This was a difficult decision to make given that I had only pleasant memories throughout my working period. I would like to thank very much for the extensive experience and support.
A Result and a Prologue 1. From a private hospital for the insane near Providence, Rhode Island, there recently disappeared an exceedingly singular person.
He bore the name of Charles Dexter Ward, and was placed under restraint most reluctantly by the grieving father who had watched his aberration grow from a mere eccentricity to a dark mania involving both a possibility of murderous tendencies and a profound and peculiar change in the apparent contents of his mind.
Doctors confess themselves quite baffled by his case, since it presented oddities of a general physiological as well as psychological character. In the first place, the patient seemed oddly older than his twenty-six years would warrant.
Mental disturbance, it is true, will age one rapidly; but the face of this young man had taken on a subtle cast which only the very aged normally acquire. In the second place, his organic processes shewed a certain queerness of proportion which nothing in medical experience can parallel.
Respiration and heart action had a baffling lack of symmetry; the voice was lost, so that no sounds above a whisper were possible; digestion was incredibly prolonged and minimised, and neural reactions to standard stimuli bore no relation at all to anything heretofore recorded, either normal or pathological.
The skin had a morbid chill and dryness, and the cellular structure of the tissue seemed exaggeratedly coarse and loosely knit. Even a large olive birthmark on the right hip had disappeared, whilst there had formed on the chest a very peculiar mole or blackish spot of which no trace existed before.
In general, all physicians agree that in Ward the processes of metabolism had become retarded to a degree beyond precedent. Psychologically, too, Charles Ward was unique. His madness held no affinity to any sort recorded in even the latest and most exhaustive of treatises, and was conjoined to a mental force which would have made him a genius or a leader had it not been twisted into strange and grotesque forms.
Ward, it is true, was always a scholar and an antiquarian; but even his most brilliant early work did not shew the prodigious grasp and insight displayed during his last examinations by the alienists.
To the very moment of his vanishment he was an omnivorous reader and as great a conversationalist as his poor voice permitted; and shrewd observers, failing to foresee his escape, freely predicted that he would not be long in gaining his discharge from custody.
Willett, who brought Charles Ward into the world and had watched his growth of body and mind ever since, seemed frightened at the thought of his future freedom. He had had a terrible experience and had made a terrible discovery which he dared not reveal to his sceptical colleagues.
Willett, indeed, presents a minor mystery all his own in his connexion with the case. That escape itself is one of the unsolved wonders of Dr. A window open above a sheer drop of sixty feet could hardly explain it, yet after that talk with Willett the youth was undeniably gone.
Willett himself has no public explanations to offer, though he seems strangely easier in mind than before the escape.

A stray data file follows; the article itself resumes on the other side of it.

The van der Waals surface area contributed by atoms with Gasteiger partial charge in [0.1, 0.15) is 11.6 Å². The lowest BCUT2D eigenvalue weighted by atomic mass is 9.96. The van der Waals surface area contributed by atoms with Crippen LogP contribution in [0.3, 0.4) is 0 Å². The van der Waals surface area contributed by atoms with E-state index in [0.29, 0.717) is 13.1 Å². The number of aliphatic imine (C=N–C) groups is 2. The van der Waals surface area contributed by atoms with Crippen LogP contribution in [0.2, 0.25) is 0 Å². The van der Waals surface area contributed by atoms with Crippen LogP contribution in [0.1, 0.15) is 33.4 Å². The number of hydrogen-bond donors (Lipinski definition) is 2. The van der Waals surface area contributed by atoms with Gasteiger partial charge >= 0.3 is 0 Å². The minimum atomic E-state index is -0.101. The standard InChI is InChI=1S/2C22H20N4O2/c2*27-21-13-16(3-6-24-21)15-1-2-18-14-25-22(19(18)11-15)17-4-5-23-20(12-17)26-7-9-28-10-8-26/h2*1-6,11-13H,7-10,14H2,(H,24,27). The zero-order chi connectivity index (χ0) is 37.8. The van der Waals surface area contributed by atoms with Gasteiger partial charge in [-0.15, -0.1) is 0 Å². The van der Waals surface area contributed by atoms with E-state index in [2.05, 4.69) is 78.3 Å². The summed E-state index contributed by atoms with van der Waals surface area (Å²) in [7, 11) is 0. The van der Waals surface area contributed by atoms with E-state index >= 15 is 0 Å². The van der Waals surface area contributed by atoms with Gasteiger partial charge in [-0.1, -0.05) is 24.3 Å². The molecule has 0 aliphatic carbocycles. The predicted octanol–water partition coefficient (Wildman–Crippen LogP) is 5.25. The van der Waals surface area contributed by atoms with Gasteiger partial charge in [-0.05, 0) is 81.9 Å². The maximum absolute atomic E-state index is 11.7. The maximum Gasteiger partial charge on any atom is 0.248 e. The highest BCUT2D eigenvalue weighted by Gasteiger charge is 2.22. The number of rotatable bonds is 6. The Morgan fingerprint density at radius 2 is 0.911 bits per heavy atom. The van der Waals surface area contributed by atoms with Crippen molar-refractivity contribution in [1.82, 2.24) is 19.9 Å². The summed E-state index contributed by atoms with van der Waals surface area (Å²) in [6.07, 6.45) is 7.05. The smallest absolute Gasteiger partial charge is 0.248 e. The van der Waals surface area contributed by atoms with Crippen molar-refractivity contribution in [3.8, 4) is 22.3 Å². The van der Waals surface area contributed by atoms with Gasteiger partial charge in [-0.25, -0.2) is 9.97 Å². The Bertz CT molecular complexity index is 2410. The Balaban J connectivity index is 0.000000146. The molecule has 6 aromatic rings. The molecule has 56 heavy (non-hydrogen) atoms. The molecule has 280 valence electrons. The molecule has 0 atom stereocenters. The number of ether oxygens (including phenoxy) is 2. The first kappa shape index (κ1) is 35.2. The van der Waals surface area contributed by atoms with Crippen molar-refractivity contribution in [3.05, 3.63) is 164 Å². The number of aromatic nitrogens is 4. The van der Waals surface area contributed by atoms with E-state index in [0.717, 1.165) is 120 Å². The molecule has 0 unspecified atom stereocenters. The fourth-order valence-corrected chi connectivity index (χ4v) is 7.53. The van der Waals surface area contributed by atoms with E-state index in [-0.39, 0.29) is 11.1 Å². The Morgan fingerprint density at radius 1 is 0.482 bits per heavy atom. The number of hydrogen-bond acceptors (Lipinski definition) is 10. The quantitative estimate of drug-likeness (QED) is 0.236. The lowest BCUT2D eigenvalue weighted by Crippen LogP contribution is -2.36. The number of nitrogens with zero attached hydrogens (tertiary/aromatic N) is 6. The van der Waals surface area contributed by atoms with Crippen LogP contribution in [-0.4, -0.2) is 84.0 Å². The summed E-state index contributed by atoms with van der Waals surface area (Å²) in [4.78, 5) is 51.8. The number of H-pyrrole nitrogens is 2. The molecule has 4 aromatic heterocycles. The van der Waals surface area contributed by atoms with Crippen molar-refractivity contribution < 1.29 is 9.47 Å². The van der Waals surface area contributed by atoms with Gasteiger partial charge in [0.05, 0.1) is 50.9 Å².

Many, indeed, feel that he would like to say more if he thought any considerable number would believe him. He had found Ward in his room, but shortly after his departure the attendants knocked in vain. When they opened the door the patient was not there, and all they found was the open window with a chill April breeze blowing in a cloud of fine bluish-grey dust that almost choked them.
True, the dogs howled some time before; but that was while Willett was still present, and they had caught nothing and shewn no disturbance later on.
By the time Dr. Waite called in person, Dr.
Willett had been talking with him, and both disavowed any knowledge or complicity in the escape. Only from certain closely confidential friends of Willett and the senior Ward have any clues been gained, and even these are too wildly fantastic for general credence. The one fact which remains is that up to the present time no trace of the missing madman has been unearthed.Resignation Letter Example With Regret If you are ready to resign from your current position and you are regretful about this but know it is the right decision to make then sometimes this can be the hardest form of resigning from a position because in actual fact you are sorry to be actually leaving, it is just the time is right to move on and.
Welcome to pfmlures.com I can't predict the past. I annoy myself sometimes. Perhaps more often than necessary.
After writing last week's blog and subsequently realising it ran several large paragraphs longer than was sensible, I chopped them out to save for later. Here is what a heartfelt resignation letter should include with a sample, as well as a letter example noting regret at leaving.
Use this letter for inspiration before writing your own. Do not copy the letter exactly — you want your own letter to be genuine and reflect your own feelings and circumstances. Resignation Letter – Advance Notice I would like to regretfully inform you that I'm planning to leave my job at [company X] by the end of [October].
I am giving this early notice so that you will have enough time to find a suitable replacement and provide the proper training. Resignation Letter Example for Regretful Departures - Your resignation letter which you submit to your HR department may sit dormant in their desk but be presenting your resignation letter to your immediate boss or employer will always be beneficial to you, they will be impressed with your professionalism.
So while writing your resignation. One way of professionally showing one’s deepest regrets for leaving a company is through writing resignation letters. Sometimes, due to reasons beyond the .